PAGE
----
Why We Interpret the Bible the Way We Do
What we believe about the Bible guides how we interpret the Bible. First, what we believe: We believe God inspired the Bible. “All Scripture is inspired
This inspiration and authority extends to the very choice of individual words. The Apostle Paul affirms, “We also speak, not in words taught by human wisdom, but in those taught by the Spirit (1 Cor. 2:13). Because inspiration affects the choice of words, we call it verbal inspiration. At the same time, inspiration extends to all of Scripture. “All Scripture is inspired by God” (2 Tim. 3:16). The plenary session at a conference includes all of the people attending the conference. Plenary inspiration means the entire Bible is inspired. We believe in verbal, plenary inspiration.
Since inspiration is verbal and plenary, Scripture is an organic whole. “The various books of the Bible constitute an organic unity … The Bible is not to be compared to a Cathedral, constructed according to the plans and specifications of a architect, but to a stately tree, the product of progressive growth” (L. Berkhof, Principles of Biblical Interpretation, 53). As an organic whole, the Scriptures are self-consistent.
God also used organs of special revelation; He inspired human authors to write Scripture, taking full account of their humanity, yet repressing sin within them. “The Bible is, in all its parts, both in substance and form, down to the last minutiae, a book that comes from God. At the same time, it was composed from beginning to end, through the instrumentality of man, and bears all the marks of human authorship that are consistent with infallibility” (Berkhof, 48-49). This means we believe in “organic” inspiration.
Second, there are certain implications that arise from our understanding of the Bible. Since we hold to verbal inspiration, we study the words of Scripture, their meanings, their use as various parts of speech and in various grammatical constructions, and their use to form clauses, sentences, and paragraphs that express the thoughts of the writers and the God who inspired them.
Since we hold to plenary inspiration and the fact the Bible is an organic whole, and since we hold that the Scriptures are a self-consistent whole, we engage in systematic theological interpretation. We, therefore, take the analogy of faith seriously. We hold that Scripture interprets Scripture. The clearer texts of Scripture interpret those texts that are less clear.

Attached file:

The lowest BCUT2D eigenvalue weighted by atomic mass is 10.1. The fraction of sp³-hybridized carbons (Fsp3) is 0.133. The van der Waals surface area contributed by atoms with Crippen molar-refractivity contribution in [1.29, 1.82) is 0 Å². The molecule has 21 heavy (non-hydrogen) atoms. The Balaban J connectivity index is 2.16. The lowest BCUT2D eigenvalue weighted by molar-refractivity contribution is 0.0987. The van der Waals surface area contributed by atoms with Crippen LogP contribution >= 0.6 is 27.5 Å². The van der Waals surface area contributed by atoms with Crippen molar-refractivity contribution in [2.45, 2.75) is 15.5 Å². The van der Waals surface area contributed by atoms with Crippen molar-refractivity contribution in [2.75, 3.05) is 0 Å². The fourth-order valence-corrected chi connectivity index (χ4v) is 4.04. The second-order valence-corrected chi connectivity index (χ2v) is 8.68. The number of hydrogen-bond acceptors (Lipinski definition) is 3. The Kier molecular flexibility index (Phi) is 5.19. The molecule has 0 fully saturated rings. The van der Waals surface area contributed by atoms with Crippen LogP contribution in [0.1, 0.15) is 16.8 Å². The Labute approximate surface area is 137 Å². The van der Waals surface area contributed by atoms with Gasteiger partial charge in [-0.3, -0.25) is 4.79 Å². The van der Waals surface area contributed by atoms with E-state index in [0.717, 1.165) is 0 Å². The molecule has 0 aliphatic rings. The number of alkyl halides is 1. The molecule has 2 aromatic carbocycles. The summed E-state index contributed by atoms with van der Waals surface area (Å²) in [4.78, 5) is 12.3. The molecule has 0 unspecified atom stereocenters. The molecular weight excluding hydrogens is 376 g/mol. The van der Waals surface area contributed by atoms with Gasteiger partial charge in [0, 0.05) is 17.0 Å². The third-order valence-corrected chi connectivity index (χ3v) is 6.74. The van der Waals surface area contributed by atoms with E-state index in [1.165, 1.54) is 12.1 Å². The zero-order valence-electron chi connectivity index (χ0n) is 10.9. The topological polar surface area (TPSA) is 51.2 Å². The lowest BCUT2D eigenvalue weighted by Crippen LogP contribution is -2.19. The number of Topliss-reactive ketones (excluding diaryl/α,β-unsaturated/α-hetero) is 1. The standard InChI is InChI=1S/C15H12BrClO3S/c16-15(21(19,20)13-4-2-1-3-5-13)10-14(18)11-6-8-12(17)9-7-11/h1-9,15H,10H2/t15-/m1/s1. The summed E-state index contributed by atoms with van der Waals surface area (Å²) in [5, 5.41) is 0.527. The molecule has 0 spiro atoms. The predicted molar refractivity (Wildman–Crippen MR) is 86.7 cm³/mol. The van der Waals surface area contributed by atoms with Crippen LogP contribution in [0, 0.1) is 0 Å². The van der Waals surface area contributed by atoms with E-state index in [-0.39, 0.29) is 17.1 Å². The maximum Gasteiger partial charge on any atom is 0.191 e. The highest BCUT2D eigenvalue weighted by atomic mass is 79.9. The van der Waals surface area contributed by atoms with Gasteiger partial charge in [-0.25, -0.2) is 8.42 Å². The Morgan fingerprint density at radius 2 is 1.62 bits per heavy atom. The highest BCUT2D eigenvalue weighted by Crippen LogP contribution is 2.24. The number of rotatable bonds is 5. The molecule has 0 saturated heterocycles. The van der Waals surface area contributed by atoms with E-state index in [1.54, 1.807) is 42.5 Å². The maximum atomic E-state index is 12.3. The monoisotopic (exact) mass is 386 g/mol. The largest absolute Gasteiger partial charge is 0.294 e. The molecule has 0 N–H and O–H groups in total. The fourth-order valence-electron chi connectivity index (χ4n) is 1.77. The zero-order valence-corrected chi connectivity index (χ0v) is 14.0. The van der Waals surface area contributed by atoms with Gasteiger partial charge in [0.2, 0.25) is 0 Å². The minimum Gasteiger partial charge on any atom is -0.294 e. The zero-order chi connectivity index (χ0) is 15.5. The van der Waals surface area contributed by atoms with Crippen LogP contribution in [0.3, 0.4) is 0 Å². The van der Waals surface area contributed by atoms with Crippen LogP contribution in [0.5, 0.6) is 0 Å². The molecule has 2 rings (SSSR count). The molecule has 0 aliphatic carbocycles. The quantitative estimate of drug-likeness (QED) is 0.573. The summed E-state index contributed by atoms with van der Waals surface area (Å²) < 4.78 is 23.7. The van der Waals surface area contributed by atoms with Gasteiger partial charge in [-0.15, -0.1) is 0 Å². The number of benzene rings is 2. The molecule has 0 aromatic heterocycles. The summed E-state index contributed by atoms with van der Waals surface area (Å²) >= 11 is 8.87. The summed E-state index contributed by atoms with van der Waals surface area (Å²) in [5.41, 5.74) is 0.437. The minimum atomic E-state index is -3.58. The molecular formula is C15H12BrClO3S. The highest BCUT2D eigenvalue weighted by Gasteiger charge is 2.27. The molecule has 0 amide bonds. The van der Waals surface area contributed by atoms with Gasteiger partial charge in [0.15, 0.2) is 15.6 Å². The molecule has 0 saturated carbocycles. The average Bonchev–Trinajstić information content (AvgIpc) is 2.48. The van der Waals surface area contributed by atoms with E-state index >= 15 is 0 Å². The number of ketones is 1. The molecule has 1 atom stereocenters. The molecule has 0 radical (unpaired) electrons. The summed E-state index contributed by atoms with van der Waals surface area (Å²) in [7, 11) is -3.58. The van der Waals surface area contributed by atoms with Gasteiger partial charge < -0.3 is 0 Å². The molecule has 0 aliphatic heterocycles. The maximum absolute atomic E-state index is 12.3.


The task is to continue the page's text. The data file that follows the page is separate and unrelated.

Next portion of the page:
Understanding Scripture as an organic whole, we also see this revelation as progressive. Later texts build upon earlier texts. The New Testament unfolds the Old Testament. Whereas the New Testament interprets the Old Testament, the Old Testament also informs our understanding of the New Testament. That is, we take the analogy of Scripture seriously. Earlier texts of Scripture give background and depth to later texts of the Bible.
Since we hold that God inspired human authors taking full account of their humanity, yet repressing sin in them, we study the historical background of the writers and of their writing. We study their forms of communication, their styles of writing, the peculiar idioms, and the figures of speech of the authors.
Finally, we understand the Bible as a book that is both divine and human. It is a divine book; God inspired the Bible. God is also the main character. He presents Himself. On the other hand, the Bible is a human book. God communicates Himself in human history, through human instruments, using human language. Therefore, when we study the Bible, we learn who God is, what He has done, and what He continues to do in this world. Our study is God-centered. This understanding of the Bible, therefore, directs us to what we call God-centered, grammatical, historical, theological interpretation.
With the above points in mind, consider Westminster Confession of Faith 1.7:
All things in Scripture are not alike plain in themselves, nor alike clear unto all; yet those things which are necessary to be known, believed, and observed for salvation, are so clearly propounded, and opened in some place of Scripture or other, that not only the learned, but the unlearned, in a due use of the ordinary means, may attain unto a sufficient understanding of them.
The “due use of ordinary means” refers to using the principles of good God-centered, grammatical, historical, theological interpretation. Implementing these rules, you “may attain unto a sufficient understanding of” the Scriptures. However, this is not enough. Consider Westminster Confession of Faith 1.6:
The whole counsel of God, concerning all things necessary for His own glory, man’s salvation, faith and life, is either expressly set down in Scripture, or by good and necessary consequence may be deduced from Scripture: unto which nothing at any time is to be added, whether by new revelations of the Spirit, or traditions of men. Nevertheless, we acknowledge the inward illumination of the Spirit of God to be necessary for the saving understanding of such things as are revealed in the word…
You and I must not only implement good God-centered, grammatical, historical, theological interpretation, you and I must also pray for light from the Holy Spirit. We must seek to implement Spirit-illumined, God-centered, grammatical, historical, theological interpretation.